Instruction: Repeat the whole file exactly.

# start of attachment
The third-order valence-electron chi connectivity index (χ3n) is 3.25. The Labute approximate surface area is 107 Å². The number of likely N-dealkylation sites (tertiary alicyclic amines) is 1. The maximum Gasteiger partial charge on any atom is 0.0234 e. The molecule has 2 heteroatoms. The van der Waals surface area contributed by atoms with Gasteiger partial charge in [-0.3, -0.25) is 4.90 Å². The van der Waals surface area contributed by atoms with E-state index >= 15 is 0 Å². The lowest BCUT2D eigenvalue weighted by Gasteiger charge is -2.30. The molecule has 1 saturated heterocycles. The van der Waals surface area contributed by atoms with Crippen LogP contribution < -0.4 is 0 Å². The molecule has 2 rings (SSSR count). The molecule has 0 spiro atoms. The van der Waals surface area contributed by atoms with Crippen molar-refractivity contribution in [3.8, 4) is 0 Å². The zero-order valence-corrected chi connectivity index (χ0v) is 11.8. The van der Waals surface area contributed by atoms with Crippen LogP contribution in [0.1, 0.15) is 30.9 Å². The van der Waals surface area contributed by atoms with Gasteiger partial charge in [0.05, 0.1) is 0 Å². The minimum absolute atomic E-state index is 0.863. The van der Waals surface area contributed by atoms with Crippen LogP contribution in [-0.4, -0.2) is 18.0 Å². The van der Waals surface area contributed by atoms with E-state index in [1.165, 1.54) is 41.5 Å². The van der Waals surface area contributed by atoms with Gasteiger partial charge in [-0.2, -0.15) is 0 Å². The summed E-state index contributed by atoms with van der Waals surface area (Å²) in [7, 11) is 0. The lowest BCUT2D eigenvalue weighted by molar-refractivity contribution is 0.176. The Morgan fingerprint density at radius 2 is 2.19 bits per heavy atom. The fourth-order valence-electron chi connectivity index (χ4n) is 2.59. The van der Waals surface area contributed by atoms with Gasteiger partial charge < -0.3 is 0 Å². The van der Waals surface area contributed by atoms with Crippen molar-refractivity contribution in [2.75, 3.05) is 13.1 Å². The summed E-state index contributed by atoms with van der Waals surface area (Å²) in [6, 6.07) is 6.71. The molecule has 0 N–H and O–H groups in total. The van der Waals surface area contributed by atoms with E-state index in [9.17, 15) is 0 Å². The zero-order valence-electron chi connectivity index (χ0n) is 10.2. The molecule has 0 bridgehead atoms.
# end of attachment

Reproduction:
The third-order valence-electron chi connectivity index (χ3n) is 3.25. The Labute approximate surface area is 107 Å². The number of likely N-dealkylation sites (tertiary alicyclic amines) is 1. The maximum Gasteiger partial charge on any atom is 0.0234 e. The molecule has 2 heteroatoms. The van der Waals surface area contributed by atoms with Gasteiger partial charge in [-0.3, -0.25) is 4.90 Å². The van der Waals surface area contributed by atoms with E-state index >= 15 is 0 Å². The lowest BCUT2D eigenvalue weighted by Gasteiger charge is -2.30. The molecule has 1 saturated heterocycles. The van der Waals surface area contributed by atoms with Crippen LogP contribution < -0.4 is 0 Å². The molecule has 2 rings (SSSR count). The molecule has 0 spiro atoms. The van der Waals surface area contributed by atoms with Crippen molar-refractivity contribution in [3.8, 4) is 0 Å². The zero-order valence-corrected chi connectivity index (χ0v) is 11.8. The van der Waals surface area contributed by atoms with Crippen LogP contribution in [0.1, 0.15) is 30.9 Å². The van der Waals surface area contributed by atoms with Gasteiger partial charge in [0.05, 0.1) is 0 Å². The minimum absolute atomic E-state index is 0.863. The van der Waals surface area contributed by atoms with Crippen LogP contribution in [-0.4, -0.2) is 18.0 Å². The van der Waals surface area contributed by atoms with E-state index in [1.165, 1.54) is 41.5 Å². The van der Waals surface area contributed by atoms with Gasteiger partial charge in [-0.2, -0.15) is 0 Å². The summed E-state index contributed by atoms with van der Waals surface area (Å²) in [7, 11) is 0. The lowest BCUT2D eigenvalue weighted by molar-refractivity contribution is 0.176. The Morgan fingerprint density at radius 2 is 2.19 bits per heavy atom. The fourth-order valence-electron chi connectivity index (χ4n) is 2.59. The van der Waals surface area contributed by atoms with Gasteiger partial charge < -0.3 is 0 Å². The van der Waals surface area contributed by atoms with Crippen molar-refractivity contribution in [2.75, 3.05) is 13.1 Å². The summed E-state index contributed by atoms with van der Waals surface area (Å²) in [6, 6.07) is 6.71. The molecule has 0 N–H and O–H groups in total. The van der Waals surface area contributed by atoms with E-state index in [9.17, 15) is 0 Å². The zero-order valence-electron chi connectivity index (χ0n) is 10.2. The molecule has 0 bridgehead atoms.